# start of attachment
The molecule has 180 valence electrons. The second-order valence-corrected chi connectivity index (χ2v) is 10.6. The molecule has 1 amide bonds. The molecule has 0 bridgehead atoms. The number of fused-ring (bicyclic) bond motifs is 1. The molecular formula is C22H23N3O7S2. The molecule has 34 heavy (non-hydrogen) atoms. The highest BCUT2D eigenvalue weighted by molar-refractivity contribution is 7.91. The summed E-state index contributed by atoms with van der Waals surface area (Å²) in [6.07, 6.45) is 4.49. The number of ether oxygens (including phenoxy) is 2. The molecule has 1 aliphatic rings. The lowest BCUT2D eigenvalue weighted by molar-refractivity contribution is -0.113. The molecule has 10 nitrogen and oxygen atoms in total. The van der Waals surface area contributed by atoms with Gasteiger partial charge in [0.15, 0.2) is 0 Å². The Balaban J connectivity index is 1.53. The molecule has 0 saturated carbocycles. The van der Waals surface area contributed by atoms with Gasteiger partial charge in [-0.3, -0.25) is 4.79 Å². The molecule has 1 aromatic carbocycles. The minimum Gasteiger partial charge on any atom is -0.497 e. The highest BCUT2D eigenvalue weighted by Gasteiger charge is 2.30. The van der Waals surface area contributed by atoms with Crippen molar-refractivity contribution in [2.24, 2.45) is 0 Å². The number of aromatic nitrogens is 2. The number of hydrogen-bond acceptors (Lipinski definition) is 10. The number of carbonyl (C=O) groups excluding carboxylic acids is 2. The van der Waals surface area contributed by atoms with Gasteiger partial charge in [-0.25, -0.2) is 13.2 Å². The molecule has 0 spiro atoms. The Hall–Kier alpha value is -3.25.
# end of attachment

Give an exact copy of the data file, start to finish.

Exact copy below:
The molecule has 180 valence electrons. The second-order valence-corrected chi connectivity index (χ2v) is 10.6. The molecule has 1 amide bonds. The molecule has 0 bridgehead atoms. The number of fused-ring (bicyclic) bond motifs is 1. The molecular formula is C22H23N3O7S2. The molecule has 34 heavy (non-hydrogen) atoms. The highest BCUT2D eigenvalue weighted by molar-refractivity contribution is 7.91. The summed E-state index contributed by atoms with van der Waals surface area (Å²) in [6.07, 6.45) is 4.49. The number of ether oxygens (including phenoxy) is 2. The molecule has 1 aliphatic rings. The lowest BCUT2D eigenvalue weighted by molar-refractivity contribution is -0.113. The molecule has 10 nitrogen and oxygen atoms in total. The van der Waals surface area contributed by atoms with Gasteiger partial charge in [0.15, 0.2) is 0 Å². The Balaban J connectivity index is 1.53. The molecule has 0 saturated carbocycles. The van der Waals surface area contributed by atoms with Gasteiger partial charge in [-0.3, -0.25) is 4.79 Å². The molecule has 1 aromatic carbocycles. The minimum Gasteiger partial charge on any atom is -0.497 e. The highest BCUT2D eigenvalue weighted by Gasteiger charge is 2.30. The van der Waals surface area contributed by atoms with Crippen molar-refractivity contribution in [2.24, 2.45) is 0 Å². The number of aromatic nitrogens is 2. The number of hydrogen-bond acceptors (Lipinski definition) is 10. The number of carbonyl (C=O) groups excluding carboxylic acids is 2. The van der Waals surface area contributed by atoms with Gasteiger partial charge in [-0.25, -0.2) is 13.2 Å². The molecule has 0 spiro atoms. The Hall–Kier alpha value is -3.25.